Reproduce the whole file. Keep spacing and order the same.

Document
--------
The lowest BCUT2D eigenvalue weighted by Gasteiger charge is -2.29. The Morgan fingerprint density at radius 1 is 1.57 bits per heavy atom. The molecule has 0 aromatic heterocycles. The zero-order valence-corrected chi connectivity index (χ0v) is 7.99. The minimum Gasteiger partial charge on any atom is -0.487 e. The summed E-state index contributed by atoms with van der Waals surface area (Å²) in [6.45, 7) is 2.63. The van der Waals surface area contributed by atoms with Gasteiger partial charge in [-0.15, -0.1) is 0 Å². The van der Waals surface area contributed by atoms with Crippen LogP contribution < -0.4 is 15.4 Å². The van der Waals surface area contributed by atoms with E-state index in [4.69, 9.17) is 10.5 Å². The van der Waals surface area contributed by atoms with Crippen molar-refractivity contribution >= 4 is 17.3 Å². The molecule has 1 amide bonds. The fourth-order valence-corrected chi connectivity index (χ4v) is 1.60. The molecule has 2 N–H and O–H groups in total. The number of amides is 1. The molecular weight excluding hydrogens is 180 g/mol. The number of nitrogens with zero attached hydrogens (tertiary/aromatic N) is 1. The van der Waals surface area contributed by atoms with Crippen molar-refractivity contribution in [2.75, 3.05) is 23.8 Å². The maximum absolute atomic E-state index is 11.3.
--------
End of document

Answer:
The lowest BCUT2D eigenvalue weighted by Gasteiger charge is -2.29. The Morgan fingerprint density at radius 1 is 1.57 bits per heavy atom. The molecule has 0 aromatic heterocycles. The zero-order valence-corrected chi connectivity index (χ0v) is 7.99. The minimum Gasteiger partial charge on any atom is -0.487 e. The summed E-state index contributed by atoms with van der Waals surface area (Å²) in [6.45, 7) is 2.63. The van der Waals surface area contributed by atoms with Gasteiger partial charge in [-0.15, -0.1) is 0 Å². The van der Waals surface area contributed by atoms with Crippen LogP contribution < -0.4 is 15.4 Å². The van der Waals surface area contributed by atoms with E-state index in [4.69, 9.17) is 10.5 Å². The van der Waals surface area contributed by atoms with Crippen molar-refractivity contribution >= 4 is 17.3 Å². The molecule has 1 amide bonds. The fourth-order valence-corrected chi connectivity index (χ4v) is 1.60. The molecule has 2 N–H and O–H groups in total. The number of amides is 1. The molecular weight excluding hydrogens is 180 g/mol. The number of nitrogens with zero attached hydrogens (tertiary/aromatic N) is 1. The van der Waals surface area contributed by atoms with Crippen molar-refractivity contribution in [2.75, 3.05) is 23.8 Å². The maximum absolute atomic E-state index is 11.3.